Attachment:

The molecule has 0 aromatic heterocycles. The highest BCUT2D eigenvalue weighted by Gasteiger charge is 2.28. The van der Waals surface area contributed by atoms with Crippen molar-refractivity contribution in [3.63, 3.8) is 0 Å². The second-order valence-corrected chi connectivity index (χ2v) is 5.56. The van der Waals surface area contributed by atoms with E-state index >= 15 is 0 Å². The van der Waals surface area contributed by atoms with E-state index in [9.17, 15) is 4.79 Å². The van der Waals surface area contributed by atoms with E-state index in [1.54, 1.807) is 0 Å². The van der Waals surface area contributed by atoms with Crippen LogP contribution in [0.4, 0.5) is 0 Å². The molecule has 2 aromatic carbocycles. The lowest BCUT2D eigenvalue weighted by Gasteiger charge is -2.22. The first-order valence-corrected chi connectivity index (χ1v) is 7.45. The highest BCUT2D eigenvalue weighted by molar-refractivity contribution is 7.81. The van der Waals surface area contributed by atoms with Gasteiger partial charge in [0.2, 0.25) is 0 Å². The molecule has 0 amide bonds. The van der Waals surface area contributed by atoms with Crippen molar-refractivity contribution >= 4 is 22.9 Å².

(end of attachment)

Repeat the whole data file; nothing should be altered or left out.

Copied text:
The molecule has 0 aromatic heterocycles. The highest BCUT2D eigenvalue weighted by Gasteiger charge is 2.28. The van der Waals surface area contributed by atoms with Crippen molar-refractivity contribution in [3.63, 3.8) is 0 Å². The second-order valence-corrected chi connectivity index (χ2v) is 5.56. The van der Waals surface area contributed by atoms with E-state index >= 15 is 0 Å². The van der Waals surface area contributed by atoms with E-state index in [9.17, 15) is 4.79 Å². The van der Waals surface area contributed by atoms with E-state index in [1.54, 1.807) is 0 Å². The van der Waals surface area contributed by atoms with Crippen LogP contribution in [0.4, 0.5) is 0 Å². The molecule has 2 aromatic carbocycles. The lowest BCUT2D eigenvalue weighted by Gasteiger charge is -2.22. The first-order valence-corrected chi connectivity index (χ1v) is 7.45. The highest BCUT2D eigenvalue weighted by molar-refractivity contribution is 7.81. The van der Waals surface area contributed by atoms with Gasteiger partial charge in [0.2, 0.25) is 0 Å². The molecule has 0 amide bonds. The van der Waals surface area contributed by atoms with Crippen molar-refractivity contribution >= 4 is 22.9 Å².